Living roofs: a contribution to improving urban environmental quality

Green roofs or living roofs are roofs in which vegetation replaces conventional construction materials. What are its advantages and potential when it comes to improving the urban habitat?

Living roofs or green roofs are spaces in which concrete or sheet metal surfaces have been replaced by spaces occupied by grasses. It is not the objective of this article to delve into the technical aspects of their construction (for this purpose we recommend the book Green roofs. Execution, planning, practical advice, by Gernot Minke), but rather to focus on the benefits they provide in terms of environmental services and the potential solution they provide to some urban problems.

First of all, these are extremely efficient structures in terms of energy use. A well-made living roof is practically everlasting and does not require additional care, thus avoiding the expense of money and supplies for its maintenance; Once established, and if the correct plant species and a suitable substrate were used, it will not even need irrigation. Its insulating capacity prevents heat loss on cold days, greatly reducing heating needs, and during hot times it keeps spaces cool by preventing solar rays from directly impacting the building structure.

By retaining rainwater and slowly releasing fluids that exceed their capacity, they serve as relievers of the often collapsed storm drain systems, reducing the risks of flooding so frequent in some urban areas. On the other hand, they help control ambient humidity by evaporating water on dry days and condensing dew on humid days, which can also help reduce thermal amplitude. In addition to capturing moisture, the leaves of herbs retain dust particles and polluting particles suspended in the air.

Living roofs reduce heat in cities

The so-called “heat island” effect (a phenomenon that occurs in cities, where the temperature is sometimes up to 10ºC higher than in the surrounding rural areas, due to the absorption of heat by the asphalt during the day and its release. gradual at night) could be markedly reduced with the incorporation of green roofs, by reducing the exposed surface of thermoabsorbent materials. For those who are in the City of Buenos Aires, you can test this phenomenon by visiting the Faculty of Agronomy at night.

Of course, the fixation of carbon dioxide (the gas responsible for the greenhouse effect) and the release of oxygen is another of the benefits of these roofs, which should not be overlooked if we consider that most of the cities on the globe have a deficit of green spaces that compensate for their emissions, and if we consider the energy waste involved in lawn maintenance (mowing machines, agrochemicals derived from petroleum, etc.), the few existing parks end up becoming sources of emissions. Living roofs, when not mowed, can accumulate much more carbon than a landscape that is mowed regularly.

At the level of wildlife conservation, these roofs allow us to recreate degraded or disappeared environments (think of the practically extinct grasslands of the Argentine Pampas region, today replaced by monocultures, urbanizations and industrial parks), which is why we must put special emphasis on the use of herbaceous plant species native to the region in which we live (which are also adapted to the rainfall regimes of the area); This will also benefit local wildlife, which will be able to find food, rest and shelter in areas that are currently closed to them, in addition to the possibility of generating green corridors that serve as communication between natural areas. In this way, birds and insects (particularly butterflies) would receive necessary support during their migrations.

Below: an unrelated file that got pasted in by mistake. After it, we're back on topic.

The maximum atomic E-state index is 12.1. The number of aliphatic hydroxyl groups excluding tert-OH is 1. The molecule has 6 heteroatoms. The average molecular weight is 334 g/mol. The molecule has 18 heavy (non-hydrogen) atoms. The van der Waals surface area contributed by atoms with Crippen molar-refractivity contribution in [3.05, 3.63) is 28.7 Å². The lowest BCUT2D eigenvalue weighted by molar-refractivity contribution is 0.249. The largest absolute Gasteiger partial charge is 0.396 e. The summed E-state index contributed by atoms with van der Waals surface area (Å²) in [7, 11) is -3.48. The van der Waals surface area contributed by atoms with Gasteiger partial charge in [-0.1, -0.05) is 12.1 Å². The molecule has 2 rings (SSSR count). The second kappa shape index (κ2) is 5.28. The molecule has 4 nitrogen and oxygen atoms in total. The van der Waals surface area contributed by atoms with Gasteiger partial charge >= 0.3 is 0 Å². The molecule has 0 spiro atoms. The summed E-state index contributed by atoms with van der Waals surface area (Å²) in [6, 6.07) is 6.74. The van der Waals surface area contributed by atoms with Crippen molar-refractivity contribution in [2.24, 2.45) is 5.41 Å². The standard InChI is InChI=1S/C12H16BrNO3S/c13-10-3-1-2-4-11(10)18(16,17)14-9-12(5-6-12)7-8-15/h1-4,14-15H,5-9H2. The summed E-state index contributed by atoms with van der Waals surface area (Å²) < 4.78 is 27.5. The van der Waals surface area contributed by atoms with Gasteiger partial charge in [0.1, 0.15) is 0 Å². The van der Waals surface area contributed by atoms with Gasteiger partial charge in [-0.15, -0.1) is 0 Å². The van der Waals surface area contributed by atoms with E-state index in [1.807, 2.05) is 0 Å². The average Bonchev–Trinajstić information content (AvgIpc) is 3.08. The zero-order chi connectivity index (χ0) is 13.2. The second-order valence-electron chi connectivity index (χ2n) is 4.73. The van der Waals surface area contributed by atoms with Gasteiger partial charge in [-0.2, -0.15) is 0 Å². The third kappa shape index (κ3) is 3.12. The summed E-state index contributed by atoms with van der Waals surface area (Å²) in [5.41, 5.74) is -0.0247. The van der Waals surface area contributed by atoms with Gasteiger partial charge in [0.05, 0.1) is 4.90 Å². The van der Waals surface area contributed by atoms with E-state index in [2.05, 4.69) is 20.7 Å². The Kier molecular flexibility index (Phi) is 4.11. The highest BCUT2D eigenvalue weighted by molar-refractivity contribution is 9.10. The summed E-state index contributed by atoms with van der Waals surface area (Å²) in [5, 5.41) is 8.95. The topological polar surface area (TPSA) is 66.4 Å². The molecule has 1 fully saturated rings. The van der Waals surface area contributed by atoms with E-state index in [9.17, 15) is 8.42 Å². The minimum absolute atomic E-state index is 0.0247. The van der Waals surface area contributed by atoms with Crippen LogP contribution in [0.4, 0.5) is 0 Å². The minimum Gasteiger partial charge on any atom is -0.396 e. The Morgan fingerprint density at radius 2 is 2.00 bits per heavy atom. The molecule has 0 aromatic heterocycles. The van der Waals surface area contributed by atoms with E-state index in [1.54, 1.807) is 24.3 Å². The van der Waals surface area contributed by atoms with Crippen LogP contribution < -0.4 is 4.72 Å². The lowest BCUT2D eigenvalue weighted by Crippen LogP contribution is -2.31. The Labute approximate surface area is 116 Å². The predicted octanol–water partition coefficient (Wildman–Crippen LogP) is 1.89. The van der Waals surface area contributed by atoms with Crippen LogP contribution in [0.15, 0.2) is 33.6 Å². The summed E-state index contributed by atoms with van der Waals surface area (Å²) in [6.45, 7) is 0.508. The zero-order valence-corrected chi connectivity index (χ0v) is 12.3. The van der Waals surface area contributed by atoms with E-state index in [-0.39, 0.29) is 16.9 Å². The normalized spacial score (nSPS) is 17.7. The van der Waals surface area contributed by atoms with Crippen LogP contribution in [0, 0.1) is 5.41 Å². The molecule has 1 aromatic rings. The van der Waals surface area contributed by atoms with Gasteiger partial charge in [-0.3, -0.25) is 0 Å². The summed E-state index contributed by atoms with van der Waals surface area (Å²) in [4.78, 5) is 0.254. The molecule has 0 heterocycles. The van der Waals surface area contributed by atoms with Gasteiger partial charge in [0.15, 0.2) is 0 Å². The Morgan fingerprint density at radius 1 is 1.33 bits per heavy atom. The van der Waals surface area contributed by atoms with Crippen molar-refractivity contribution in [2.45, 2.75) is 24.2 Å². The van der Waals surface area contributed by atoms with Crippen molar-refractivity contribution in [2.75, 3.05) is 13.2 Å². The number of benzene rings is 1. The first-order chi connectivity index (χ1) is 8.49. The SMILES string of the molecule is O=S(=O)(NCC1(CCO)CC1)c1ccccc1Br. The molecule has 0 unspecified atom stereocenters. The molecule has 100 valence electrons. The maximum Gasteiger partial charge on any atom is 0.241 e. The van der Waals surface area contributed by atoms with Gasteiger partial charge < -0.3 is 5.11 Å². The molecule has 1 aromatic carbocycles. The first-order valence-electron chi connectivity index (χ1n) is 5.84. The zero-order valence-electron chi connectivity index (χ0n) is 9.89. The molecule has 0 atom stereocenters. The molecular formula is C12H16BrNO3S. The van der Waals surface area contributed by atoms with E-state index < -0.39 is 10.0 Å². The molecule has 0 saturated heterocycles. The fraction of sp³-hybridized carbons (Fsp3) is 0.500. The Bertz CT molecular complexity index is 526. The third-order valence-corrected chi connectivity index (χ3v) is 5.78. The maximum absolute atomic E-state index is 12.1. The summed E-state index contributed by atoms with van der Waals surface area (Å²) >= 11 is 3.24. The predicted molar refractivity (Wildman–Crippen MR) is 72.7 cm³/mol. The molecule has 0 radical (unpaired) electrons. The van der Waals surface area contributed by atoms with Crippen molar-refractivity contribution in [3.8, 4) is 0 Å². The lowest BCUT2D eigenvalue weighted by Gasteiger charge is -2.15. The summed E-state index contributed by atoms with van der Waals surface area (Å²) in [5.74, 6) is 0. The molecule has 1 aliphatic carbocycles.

Although some authors do not recommend it, green roofs could serve for the development of urban agriculture, particularly for vegetable species with little root development and some aromatic herbs. However, we must not forget that living roofs are just that: roofs, and although they provide much more than a conventional concrete, tile or sheet metal roof, their main function is merely structural.

Another advantage in terms of comfort, apart from how warm or cool they may be, has to do with their insulating capacity from noise coming from outside.

Currently there are bills on the implementation of green roofs in Toronto (Canada), Mexico and Colombia, while some European countries do not have laws, but do have regulations that establish some parameters that must be taken into account to guarantee building safety, carried out by architecture schools. Some of the laws seek to force construction companies to include a certain percentage of living roofs in each new construction, which has already put several companies on the defensive, either due to the increased cost of construction, or due to the well-known reluctance that exists. to new paradigms and the comfort or distrust of academics in the building area.

Living roofs, greener cities

Going specifically, the studies available to date indicate that it would be necessary for at least one in every five roofs in cities to be green, to bring pollution levels to desirable parameters. It will be a challenge for the authorities to learn to address these events, and it would be an extremely positive gesture if they began with the landscaping of public administration buildings.

On an individual level, anyone who can carry out this endeavor in their own home will be happy to know the good they are doing, and they will be relieved to know that they will no longer have to worry about leaks. Those who are part of a vertical property consortium can also delve into the topic and present a proposal to their neighbors, or at least generate expectations about the possibility of converting a terrace that no one visits into a useful corner for nature and the environment. urban environment. www.ecoportal.net